.- A new biography of Pope John Paul II, which attempts to document the Popeâs âintellectual declineâ has serious flaws in fact and reflects the authorâs uncompromising bias, says Damian Thompson in a review for Britainâs Daily Telegraph.
âThe Pope in Winterâ was written by John Cornwell, well-known journalist and author of âHitlerâs Popeâ about Pope Pius XII. A baptized Catholic, some critics say his recent writings indicate that he is anti-Catholic.
This is the first biography of John Paul II âto argue that he has done more harm than good,â says Thompson.
While the reviewer praises Cornwellâs 15-year-old work, âA Thief in the Night,â which dismantled the conspiracy theories surrounding the death of Pope John Paul, this current work seems to be the result of sloppy journalism. It includes series of accusations and draws conclusions, which are not founded on historic fact.
For example, Cornwell tries to sully Pope John Paul's influence on the victory over Communism with a âdig at his ally Ronald Reagan,â says Thompson. Cornwell tells the reader that there were files on dead children whose murderers were "trained by Reagan's compatriots" in the office of Archbishop Oscar Romero. Thompson rightfully points out that Romero was killed before Reagan was elected to office.
In some cases, there is suspicion that facts are being manipulated, says Thompson. The reviewer cites George Weigel, the Popeâs most authoritative biographer, who confirms that one story Cornwell recounts is ârubbish.â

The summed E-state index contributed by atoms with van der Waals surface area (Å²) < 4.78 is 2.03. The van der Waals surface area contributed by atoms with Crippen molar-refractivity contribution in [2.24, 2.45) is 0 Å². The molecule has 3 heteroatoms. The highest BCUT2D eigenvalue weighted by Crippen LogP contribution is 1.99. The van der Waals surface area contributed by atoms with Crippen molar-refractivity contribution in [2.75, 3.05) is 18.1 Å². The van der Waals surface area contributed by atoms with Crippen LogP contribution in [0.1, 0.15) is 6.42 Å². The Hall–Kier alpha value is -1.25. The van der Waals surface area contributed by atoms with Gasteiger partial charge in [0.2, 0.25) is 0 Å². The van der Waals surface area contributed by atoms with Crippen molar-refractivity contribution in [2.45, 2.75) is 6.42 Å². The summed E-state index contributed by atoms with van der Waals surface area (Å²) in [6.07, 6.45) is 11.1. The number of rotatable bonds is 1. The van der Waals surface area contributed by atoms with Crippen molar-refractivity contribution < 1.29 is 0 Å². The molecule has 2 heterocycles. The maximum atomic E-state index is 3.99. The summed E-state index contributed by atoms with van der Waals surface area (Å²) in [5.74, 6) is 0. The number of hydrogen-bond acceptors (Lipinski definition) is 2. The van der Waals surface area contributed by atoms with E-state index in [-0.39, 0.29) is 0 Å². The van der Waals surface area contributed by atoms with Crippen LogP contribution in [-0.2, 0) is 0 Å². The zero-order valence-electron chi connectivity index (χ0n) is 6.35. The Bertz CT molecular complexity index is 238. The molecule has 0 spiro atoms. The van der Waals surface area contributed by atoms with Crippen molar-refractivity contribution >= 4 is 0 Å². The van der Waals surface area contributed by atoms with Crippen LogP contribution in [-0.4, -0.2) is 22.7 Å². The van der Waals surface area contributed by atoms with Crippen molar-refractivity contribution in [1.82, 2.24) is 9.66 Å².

Cornwell attacks the Popeâs current health and recent battle with Parkinsonâs, and charges that Popeâs refusal to resign demonstrates his self-importance. Cornwell even alleges that the Pope is an egomaniac and suffers from depression, blank episodes and paranoia.
He also attacks the Popeâs writings and blames him for a series of problems in the Church, such as the decline in mass attendance. Thompson states that, given recent societal factors, these problems would have arisen anyway.
Thompson says many Catholics will dismiss these reports since the book is such âa hatchet job.â
âCornwell's record of John Paul II's pontificate is often grotesquely biased,â said Thompson. âFar from exposing âthe dark face of John Paul II's papacy, âThe Pope in Winterâ reveals the degree to which Cornwell's prejudices interfere with his judgment.
âThis new book is indeed a record of intellectual decline,â he concludes, âbut not quite in the way that its author intended.â